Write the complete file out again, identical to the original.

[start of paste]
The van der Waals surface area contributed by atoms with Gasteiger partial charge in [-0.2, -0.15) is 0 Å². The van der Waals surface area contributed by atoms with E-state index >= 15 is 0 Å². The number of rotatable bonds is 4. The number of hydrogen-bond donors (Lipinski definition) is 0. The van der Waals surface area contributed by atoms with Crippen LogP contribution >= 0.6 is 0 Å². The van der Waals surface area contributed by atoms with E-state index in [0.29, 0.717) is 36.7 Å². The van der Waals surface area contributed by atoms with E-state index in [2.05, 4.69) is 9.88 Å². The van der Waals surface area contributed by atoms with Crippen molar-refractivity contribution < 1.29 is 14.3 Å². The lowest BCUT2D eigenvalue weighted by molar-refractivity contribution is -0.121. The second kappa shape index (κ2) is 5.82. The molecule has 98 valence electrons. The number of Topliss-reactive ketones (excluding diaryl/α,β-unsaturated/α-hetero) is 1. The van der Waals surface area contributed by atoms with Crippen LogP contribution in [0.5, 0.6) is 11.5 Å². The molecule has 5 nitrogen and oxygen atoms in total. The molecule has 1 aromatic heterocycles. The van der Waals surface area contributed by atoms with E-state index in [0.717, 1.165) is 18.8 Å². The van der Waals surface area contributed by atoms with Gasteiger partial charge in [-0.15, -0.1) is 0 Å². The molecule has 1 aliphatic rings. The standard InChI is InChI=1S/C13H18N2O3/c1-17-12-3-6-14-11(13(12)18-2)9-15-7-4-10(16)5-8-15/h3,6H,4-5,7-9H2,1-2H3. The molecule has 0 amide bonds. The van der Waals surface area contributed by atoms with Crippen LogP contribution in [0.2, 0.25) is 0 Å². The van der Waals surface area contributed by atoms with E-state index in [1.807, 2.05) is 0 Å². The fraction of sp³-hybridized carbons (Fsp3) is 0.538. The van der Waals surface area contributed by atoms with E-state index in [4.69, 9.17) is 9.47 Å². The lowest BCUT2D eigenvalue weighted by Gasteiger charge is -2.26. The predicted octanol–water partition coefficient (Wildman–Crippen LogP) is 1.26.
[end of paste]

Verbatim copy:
The van der Waals surface area contributed by atoms with Gasteiger partial charge in [-0.2, -0.15) is 0 Å². The van der Waals surface area contributed by atoms with E-state index >= 15 is 0 Å². The number of rotatable bonds is 4. The number of hydrogen-bond donors (Lipinski definition) is 0. The van der Waals surface area contributed by atoms with Crippen LogP contribution >= 0.6 is 0 Å². The van der Waals surface area contributed by atoms with E-state index in [0.29, 0.717) is 36.7 Å². The van der Waals surface area contributed by atoms with E-state index in [2.05, 4.69) is 9.88 Å². The van der Waals surface area contributed by atoms with Crippen molar-refractivity contribution < 1.29 is 14.3 Å². The lowest BCUT2D eigenvalue weighted by molar-refractivity contribution is -0.121. The second kappa shape index (κ2) is 5.82. The molecule has 98 valence electrons. The number of Topliss-reactive ketones (excluding diaryl/α,β-unsaturated/α-hetero) is 1. The van der Waals surface area contributed by atoms with Crippen LogP contribution in [0.5, 0.6) is 11.5 Å². The molecule has 5 nitrogen and oxygen atoms in total. The molecule has 1 aromatic heterocycles. The van der Waals surface area contributed by atoms with E-state index in [0.717, 1.165) is 18.8 Å². The van der Waals surface area contributed by atoms with Gasteiger partial charge in [-0.15, -0.1) is 0 Å². The molecule has 1 aliphatic rings. The standard InChI is InChI=1S/C13H18N2O3/c1-17-12-3-6-14-11(13(12)18-2)9-15-7-4-10(16)5-8-15/h3,6H,4-5,7-9H2,1-2H3. The molecule has 0 amide bonds. The van der Waals surface area contributed by atoms with Crippen LogP contribution in [0.2, 0.25) is 0 Å². The van der Waals surface area contributed by atoms with E-state index in [1.807, 2.05) is 0 Å². The fraction of sp³-hybridized carbons (Fsp3) is 0.538. The van der Waals surface area contributed by atoms with E-state index in [4.69, 9.17) is 9.47 Å². The lowest BCUT2D eigenvalue weighted by Gasteiger charge is -2.26. The predicted octanol–water partition coefficient (Wildman–Crippen LogP) is 1.26.